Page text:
Out in the front trainyard, where things are life-size, Harrison Sayre was taking a long look at the lean Capital Limited, Art Deco-style in metallic blue-gray. A sign designated it as the first electric diesel. "I remember riding on that," he said, in the early '50s, when he worked for the Navy Department. "The Royal Blue, the Capital Limited, the Shenandoah. The Ambassador used to go out to Detroit. . . " This day he'd driven over from Annapolis to see the model circus show in the museum's roundhouse, because he builds model circuses -- for him a kind of spinoff from model railroading.

His love for trains all started when, as a boy, he lived in Schenectady. "Our house was a couple of miles from American Locomotive Company, where they built the locomotives at that time. I remember going by there and seeing them out and going through the plant."

"These rail fans," said Marian Smith, a person who sees a lot of them because she manages the museum. "Maybe when they were children and saw trains going by their house -- maybe if you're small and see this huge train going by, look at the power, and the smoke -- it just becomes a thing that stays with them all through childhood and into their adulthood."

A trio of rail fans sat by the turntable of the immense roundhouse, near the model circus and close by the William Mason, an original built in 1856. Milton and Betty Woodlen of Phoenix, New York, had come with their friend William Landrum from Westchester, Pennsylvania. Milton Woodlen models circuses and had just put some of his collection on display in the public library back home.

About this model circus he said: "The workmanship is very good and the scaling is excellent. What happens with so many is the builder will get pressed and then blow it. Usually they will make the tent poles too thick. . . But this one is in perfect scale as far as the eye can tell."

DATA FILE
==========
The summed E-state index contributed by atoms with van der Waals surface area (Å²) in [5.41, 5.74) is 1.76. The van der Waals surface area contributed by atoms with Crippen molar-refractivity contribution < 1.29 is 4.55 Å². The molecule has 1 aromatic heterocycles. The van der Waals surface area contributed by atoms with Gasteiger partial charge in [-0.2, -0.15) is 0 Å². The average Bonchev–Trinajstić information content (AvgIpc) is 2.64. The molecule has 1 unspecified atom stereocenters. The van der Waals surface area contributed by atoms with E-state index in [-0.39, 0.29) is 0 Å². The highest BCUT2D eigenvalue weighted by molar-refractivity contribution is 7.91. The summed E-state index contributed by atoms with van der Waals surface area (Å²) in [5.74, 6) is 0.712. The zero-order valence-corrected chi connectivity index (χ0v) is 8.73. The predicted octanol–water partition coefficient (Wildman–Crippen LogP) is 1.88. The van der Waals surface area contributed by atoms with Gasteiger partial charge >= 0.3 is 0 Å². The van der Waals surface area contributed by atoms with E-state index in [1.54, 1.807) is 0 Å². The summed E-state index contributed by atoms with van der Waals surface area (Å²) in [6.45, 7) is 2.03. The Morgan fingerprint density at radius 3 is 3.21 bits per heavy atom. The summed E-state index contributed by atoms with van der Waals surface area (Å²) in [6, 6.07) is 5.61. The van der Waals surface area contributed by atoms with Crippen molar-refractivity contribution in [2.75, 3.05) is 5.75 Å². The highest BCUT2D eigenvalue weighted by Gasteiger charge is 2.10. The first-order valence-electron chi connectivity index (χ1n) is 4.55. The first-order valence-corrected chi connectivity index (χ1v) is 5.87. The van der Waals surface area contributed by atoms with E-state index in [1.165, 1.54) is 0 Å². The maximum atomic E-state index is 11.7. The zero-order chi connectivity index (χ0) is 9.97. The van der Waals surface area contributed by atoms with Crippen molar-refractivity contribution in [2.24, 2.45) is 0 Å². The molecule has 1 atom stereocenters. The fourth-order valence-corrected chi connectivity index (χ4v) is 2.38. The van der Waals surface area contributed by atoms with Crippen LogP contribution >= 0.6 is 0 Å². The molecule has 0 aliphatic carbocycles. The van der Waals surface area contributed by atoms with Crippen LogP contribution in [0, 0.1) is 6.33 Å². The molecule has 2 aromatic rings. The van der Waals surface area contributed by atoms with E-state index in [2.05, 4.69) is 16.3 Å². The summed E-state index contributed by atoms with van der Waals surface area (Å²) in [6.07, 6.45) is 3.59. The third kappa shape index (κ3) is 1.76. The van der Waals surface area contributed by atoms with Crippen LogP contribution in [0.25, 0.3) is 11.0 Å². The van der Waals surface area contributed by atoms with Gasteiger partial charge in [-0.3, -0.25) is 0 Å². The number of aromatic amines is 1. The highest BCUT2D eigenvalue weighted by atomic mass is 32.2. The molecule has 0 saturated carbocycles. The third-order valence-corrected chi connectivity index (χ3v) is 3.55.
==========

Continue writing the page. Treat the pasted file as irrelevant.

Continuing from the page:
There was not just a Big Top, but a sideshow tent, a menagerie tent for the animals and a dining tent where circus workers were gathered. There's tiny silverware, but builder George Neal is still cooking up the food for each tiny plate. Neal, who works for the West Virginia Employment Service, has been modeling circuses for more than 50 years, and this particular one since 1969.

The Woodlens' friend Landrum, a retired English professor, expresses his love of trains differently: His hobby is riding the rails. "What else is there to do?" he asked. He's been on the Trans-Siberia train, eight days from Moscow to Vladivostok, which he recommends along with the Blue Train from Capetown to Pretoria, or the Indio-Pacific, which reaches from ocean to ocean, or the Indian Express from Perth to Sydney. "You get into a compartment and you actually see the country before you," he said. There has always been someone who speaks English -- even in the mountains of Siberia, he said.

But he doesn't plan to write a book on his experiences, as others have. "If you did it for some other purpose than just the joy of it," he said, "you wouldn't get as much pleasure out of it."

THE B&O RAILROAD MUSEUM -- At 901 West Pratt Street in Baltimore. Open Wednesday through Sunday from 10 to 4; closed on Mondays, Tuesdays and major holidays. Admission: $2 for adults, $1 for children six to 12. Group rates available. Call 301/237-2387.